It will probably come as little surprise that how we’re feeling impacts our ability to do our work. If you’re like me, however, you might be shocked by the degree to which our abilities might be impacted by how we’re feeling. This is especially important because of the consequences for our workplaces, ones we might be leading and contributing to culture. I’ve recently been looking into the impacts of psychological safety in the workplace and I’ll share some here.
What I’ve learnt is that we need calm, friendly and polite workplaces that are psychologically safe, because the science shows us that this is the way to deliver our best work. Obvious right? Let’s look at what happens when we don’t have a psychologically safe work environment.
Let’s start with the most startling scientific study I came across, Dr Bruce Perry’s studies of the impact of the varied brain states of children on IQ . His experiments showed that a child in a state of fear has their IQ deteriorate up to 40 points. That means a child with an IQ of 110 (around average) can drop to an IQ of 70 (suggestive of an intellectual disability). That’s shocking. I have no evidence for the same in adults with developed brains, the impact is perhaps not so great. It’s nevertheless likely that fear will noticeably impact adult performance. We’ve all experienced underperformance when under pressure and fear, either our own or someone else’s.
Our fear response is located in the amygdala centre of the brain and triggers “fight or flight” response. Without going into detail, the fight or flight response impacts the cognitive parts of the brain and can inhibit cognitive function – hence the drop in IQ. Everyone is different, some seek out scary experiences others run a mile from them, some will be impacted cognitively by fear more than others.
Fears might come from meeting expectations (personal or other people’s). A fear of making mistakes and how others might react to them. However the fears manifest, it’s safe to say a relaxed and happy workplace will allow everyone the best possible opportunity to be at their cognitive best.
Fear is an extreme scenario and we don’t have to go that far to see the impact of poor workplace behaviour. It’s been shown in studies  that people fail to see the information in front of them when they’re in an uncivil workplace. People’s processing abilities suffer in uncivil environments. In one study, participants belittled by the experimenter, performed 33% worse on an anagram test. Shockingly for architects, they were 39% worse on a creativity task in the same study. In another study a “busy professor” was rude to participants prior to the task where they performed 61% worse on the word puzzles and 61% worse on the creativity exercise. Just witnessing uncivil behaviour impacted participants by 22% on word puzzles and 28% on the creativity exercise. They’re extraordinary findings.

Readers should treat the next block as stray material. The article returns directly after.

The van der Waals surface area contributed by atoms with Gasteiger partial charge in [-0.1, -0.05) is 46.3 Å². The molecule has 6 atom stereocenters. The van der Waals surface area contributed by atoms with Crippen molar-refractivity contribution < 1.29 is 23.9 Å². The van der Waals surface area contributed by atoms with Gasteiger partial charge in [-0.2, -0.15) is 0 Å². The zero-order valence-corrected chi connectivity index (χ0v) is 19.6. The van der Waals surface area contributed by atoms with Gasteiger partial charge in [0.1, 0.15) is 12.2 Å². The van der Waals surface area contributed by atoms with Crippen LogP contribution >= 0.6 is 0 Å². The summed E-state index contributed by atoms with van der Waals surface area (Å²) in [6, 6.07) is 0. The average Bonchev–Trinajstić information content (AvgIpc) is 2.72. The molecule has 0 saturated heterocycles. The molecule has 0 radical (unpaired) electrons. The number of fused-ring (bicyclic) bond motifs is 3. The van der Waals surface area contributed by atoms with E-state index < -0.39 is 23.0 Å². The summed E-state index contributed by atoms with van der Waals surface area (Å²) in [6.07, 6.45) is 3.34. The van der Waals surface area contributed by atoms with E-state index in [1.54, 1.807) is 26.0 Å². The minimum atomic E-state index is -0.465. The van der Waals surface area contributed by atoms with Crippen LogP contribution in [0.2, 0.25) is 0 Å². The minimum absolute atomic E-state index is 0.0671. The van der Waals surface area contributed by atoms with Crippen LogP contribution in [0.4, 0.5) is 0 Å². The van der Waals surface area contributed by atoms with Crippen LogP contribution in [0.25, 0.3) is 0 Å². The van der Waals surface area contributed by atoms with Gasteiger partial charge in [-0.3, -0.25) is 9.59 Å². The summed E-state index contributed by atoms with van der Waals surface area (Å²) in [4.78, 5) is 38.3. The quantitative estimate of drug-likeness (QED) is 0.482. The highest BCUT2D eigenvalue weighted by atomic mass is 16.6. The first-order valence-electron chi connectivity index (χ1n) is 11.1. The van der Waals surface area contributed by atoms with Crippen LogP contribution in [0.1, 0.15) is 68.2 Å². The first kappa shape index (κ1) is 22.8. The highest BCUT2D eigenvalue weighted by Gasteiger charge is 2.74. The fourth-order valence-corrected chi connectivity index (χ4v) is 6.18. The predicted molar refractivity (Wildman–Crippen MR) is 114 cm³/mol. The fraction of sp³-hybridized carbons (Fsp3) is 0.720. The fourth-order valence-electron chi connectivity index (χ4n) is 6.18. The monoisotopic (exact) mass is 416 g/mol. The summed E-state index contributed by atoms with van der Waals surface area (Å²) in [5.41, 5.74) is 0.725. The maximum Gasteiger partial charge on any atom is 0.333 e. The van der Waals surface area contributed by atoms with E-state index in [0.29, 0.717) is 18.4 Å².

It’s not hard to extrapolate the impact of rude behaviour on a creative workplace such as an architectural practice. We can imagine the ideas undiscovered, the productivity bottle necks and the possibilities lost in an office where the culture is rude and uncivil. The remarkable thing here is that it all it takes is a single act of bad behaviour to have a profound impact.
We shouldn’t need to be told that a happy, generous and respectful workplace is a better one. It’s fair to say that’s what everyone would want. It’s probably also fair to say that we’ve all experienced more than our fair share of bad behaviour in the workplace. The aforementioned scientific studies shows us that the impact of this behaviour goes far beyond just the happiness and morale in the workplace. It has a quantifiable impact upon the quality of the work that’s done. It would be challenging for an architecture practice to sustain a 61% deterioration in creative performance.
How do we have a smarter, more creative workplace? Start by building a happy, generous and respectful workplace.